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Bureau of Nutritional Sciences
Food Directorate, Health Products and Food Branch
In December 2011, Health Canada's Food Directorate received an application for a therapeutic claim about protein-rich soy foods and blood cholesterol lowering. The information below is a summary of Health Canada’s review based on the Guidance Document for Preparing a Submission for Food Health Claims.
In 2010, Health Canada reconsidered the classification of food products with disease risk reduction claims or therapeutic claims in light of clarified principles for the classification of foods at the Food-Natural Health Product interface. Health Canada’s position is that when food products are marketed for a disease risk reduction or therapeutic benefit, which comes as a result of the food's normal use as part of the diet, these products may be classified and regulated as foods. In other words, the use of a disease risk reduction claim or a therapeutic claim alone is not sufficient to classify the product as a natural health product.
The foods that are the subject of the proposed health claim are foods or food ingredients that contain proteins derived from the soybean (Glycine max(L.) Merr., Fabaceae). Foods and ingredients eligible for the claim include soy beverages, tofu, miso, tempeh, natto, soy cheese, soy nuts, isolated soy protein (ISP), soy protein concentrate (SPC), textured soy protein (TSP) and soy flour (SF). Soy sauce and soybean oil are excluded from the claim because they lack substantial amounts of soy protein.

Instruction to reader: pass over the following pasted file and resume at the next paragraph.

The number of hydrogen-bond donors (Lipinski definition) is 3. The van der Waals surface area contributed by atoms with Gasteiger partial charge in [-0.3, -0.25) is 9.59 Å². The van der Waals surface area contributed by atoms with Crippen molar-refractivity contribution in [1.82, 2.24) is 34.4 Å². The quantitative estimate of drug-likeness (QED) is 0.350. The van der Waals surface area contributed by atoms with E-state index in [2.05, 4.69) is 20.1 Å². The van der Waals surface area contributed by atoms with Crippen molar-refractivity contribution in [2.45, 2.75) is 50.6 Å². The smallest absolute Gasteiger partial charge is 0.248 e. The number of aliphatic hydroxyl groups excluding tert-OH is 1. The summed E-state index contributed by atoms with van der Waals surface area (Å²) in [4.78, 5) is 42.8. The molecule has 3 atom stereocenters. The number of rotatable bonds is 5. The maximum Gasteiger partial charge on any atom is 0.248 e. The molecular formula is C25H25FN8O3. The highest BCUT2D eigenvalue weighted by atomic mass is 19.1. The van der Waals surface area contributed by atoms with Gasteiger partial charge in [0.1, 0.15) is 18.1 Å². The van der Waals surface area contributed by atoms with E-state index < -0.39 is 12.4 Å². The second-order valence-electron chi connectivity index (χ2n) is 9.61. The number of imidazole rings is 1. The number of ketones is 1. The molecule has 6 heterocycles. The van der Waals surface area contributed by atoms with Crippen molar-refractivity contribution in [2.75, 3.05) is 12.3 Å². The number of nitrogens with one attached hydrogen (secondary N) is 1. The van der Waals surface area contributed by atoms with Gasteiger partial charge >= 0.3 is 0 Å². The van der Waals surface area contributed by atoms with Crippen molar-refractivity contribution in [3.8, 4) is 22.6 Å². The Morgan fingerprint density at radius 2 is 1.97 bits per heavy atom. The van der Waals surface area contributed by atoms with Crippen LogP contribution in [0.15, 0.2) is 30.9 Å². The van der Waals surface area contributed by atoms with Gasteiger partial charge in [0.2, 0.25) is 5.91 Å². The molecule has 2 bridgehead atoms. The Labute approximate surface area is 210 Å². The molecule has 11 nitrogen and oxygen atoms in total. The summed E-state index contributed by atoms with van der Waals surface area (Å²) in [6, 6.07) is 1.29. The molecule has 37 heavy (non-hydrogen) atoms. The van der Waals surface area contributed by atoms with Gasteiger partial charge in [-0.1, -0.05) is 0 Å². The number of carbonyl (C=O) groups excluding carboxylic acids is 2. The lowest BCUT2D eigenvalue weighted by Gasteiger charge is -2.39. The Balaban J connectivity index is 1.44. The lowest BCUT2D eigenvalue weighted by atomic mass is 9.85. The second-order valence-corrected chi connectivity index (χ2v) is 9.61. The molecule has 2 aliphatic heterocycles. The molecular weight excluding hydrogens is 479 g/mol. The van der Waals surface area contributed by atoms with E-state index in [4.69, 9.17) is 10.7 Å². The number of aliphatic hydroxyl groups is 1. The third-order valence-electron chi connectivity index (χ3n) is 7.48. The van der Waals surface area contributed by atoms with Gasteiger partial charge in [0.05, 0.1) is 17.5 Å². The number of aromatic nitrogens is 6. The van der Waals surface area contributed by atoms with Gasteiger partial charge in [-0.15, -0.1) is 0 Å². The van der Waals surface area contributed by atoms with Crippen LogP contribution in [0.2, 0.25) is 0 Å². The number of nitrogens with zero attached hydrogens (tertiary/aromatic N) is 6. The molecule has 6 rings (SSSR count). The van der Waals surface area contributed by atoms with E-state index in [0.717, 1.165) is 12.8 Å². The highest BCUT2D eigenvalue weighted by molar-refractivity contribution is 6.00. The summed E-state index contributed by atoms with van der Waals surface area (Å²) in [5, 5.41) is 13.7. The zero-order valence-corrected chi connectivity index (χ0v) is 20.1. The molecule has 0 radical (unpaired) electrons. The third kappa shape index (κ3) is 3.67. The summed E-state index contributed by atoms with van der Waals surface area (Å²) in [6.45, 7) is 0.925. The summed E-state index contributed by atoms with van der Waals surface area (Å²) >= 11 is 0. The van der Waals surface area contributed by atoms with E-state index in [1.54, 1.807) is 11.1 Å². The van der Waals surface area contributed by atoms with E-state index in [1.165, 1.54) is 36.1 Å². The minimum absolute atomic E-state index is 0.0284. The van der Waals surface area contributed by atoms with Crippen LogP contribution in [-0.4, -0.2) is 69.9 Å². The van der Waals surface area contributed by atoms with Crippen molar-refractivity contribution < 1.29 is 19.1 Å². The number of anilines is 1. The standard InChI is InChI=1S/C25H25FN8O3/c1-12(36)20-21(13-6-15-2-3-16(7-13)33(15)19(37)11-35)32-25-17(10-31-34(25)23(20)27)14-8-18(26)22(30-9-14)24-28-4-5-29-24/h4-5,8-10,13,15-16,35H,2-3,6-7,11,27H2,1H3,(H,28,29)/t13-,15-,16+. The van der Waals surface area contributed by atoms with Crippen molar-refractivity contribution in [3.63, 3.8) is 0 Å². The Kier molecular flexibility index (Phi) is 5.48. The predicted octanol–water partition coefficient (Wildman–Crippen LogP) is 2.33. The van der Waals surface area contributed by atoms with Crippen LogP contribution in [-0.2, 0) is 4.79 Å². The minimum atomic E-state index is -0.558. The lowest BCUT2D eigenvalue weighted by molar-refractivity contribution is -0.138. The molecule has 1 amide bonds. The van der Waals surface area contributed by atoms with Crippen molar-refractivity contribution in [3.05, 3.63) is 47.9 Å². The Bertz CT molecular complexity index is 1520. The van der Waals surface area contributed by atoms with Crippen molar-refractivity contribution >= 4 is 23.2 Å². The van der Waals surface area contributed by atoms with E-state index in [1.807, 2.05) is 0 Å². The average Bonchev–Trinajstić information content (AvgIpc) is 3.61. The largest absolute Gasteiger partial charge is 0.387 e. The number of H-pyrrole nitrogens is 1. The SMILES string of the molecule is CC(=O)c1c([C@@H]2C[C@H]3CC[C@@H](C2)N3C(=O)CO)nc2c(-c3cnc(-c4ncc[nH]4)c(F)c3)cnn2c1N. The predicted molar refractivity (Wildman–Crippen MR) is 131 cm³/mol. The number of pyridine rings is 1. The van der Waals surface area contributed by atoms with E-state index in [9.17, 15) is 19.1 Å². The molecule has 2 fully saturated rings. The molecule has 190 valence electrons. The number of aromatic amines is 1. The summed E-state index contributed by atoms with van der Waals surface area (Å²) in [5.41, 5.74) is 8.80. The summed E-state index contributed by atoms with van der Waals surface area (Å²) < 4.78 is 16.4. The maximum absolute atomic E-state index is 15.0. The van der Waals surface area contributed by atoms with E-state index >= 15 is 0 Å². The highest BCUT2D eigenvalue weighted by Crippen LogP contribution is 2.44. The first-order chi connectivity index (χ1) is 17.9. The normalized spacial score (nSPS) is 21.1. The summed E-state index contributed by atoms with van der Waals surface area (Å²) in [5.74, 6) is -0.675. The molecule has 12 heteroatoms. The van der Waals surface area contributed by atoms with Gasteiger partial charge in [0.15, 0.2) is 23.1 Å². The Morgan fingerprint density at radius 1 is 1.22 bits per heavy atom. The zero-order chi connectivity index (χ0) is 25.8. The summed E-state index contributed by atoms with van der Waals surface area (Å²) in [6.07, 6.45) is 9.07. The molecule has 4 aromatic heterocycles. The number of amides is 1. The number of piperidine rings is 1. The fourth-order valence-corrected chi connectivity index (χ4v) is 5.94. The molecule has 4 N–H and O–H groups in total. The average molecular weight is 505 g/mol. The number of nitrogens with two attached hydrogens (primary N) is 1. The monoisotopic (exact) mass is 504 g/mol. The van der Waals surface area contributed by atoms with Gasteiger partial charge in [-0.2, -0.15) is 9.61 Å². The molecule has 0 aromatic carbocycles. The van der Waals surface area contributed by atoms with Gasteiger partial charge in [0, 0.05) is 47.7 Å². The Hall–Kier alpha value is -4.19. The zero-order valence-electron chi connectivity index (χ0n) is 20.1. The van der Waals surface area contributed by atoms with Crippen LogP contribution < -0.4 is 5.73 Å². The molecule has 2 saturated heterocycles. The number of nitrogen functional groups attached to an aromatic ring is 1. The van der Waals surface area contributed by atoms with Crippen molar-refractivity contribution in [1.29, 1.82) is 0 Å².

The petitioner provided a literature search covering the period from 1980 to March 2010 to substantiate the proposed health claim. The literature search was updated by Health Canada’s Food Directorate to encompass studies published to March 2013. A total of 49 relevant references (1-49) were identified, for a total of 79 studies since many references included more than one comparison between a soy food and a control.
All relevant studies were clinical trials conducted in normo- and hypercholesterolemic males and females ranging from 18 to 80 years of age. Studies were carried out in the Americas, Europe, Asia and Oceania, with the vast majority conducted in the United States. Twenty studies were conducted in men, including 8 in young men; 28 studies were conducted in women, including 24 in postmenopausal women; and 31 studies were conducted in both men and women. Treatment duration ranged from 1 to 12 months and the daily intake of soy protein ranged from 11.3 g to 154 g. The majority of studies used doses in the range of 25-50 g/day. The smallest study included 9 subjects and the largest study included 352 subjects. Of the 79 studies selected for inclusion, 41 were of crossover design and 38 were of parallel design. Randomization was used in 69 of the 79 studies, 40 studies were reported as double blinded, 4 as single blinded and 35 studies did not report blinding.
The main source of soy protein administered in the studies was highly refined soy products: ISP was used in 65 studies among which 3 studies used soy beverages made from ISP; SPC was used in 2 studies. Other soy foods were administered to a lesser extent: soy beverages made from whole soy beans were used in 2 studies, TSP was used in 1 study, SF was used in 2 studies, tofu was used alone in 1 study and in combination with other soy foods in another study and soy nuts were used in 6 studies. Fifty-three studies reported the isoflavone content of the soy treatments and 8 studies reported using isoflavone-depleted soy protein (ethanol washed soy protein). Control foods consisted of casein, milk proteins, animal protein (meat), or a control diet without soy protein.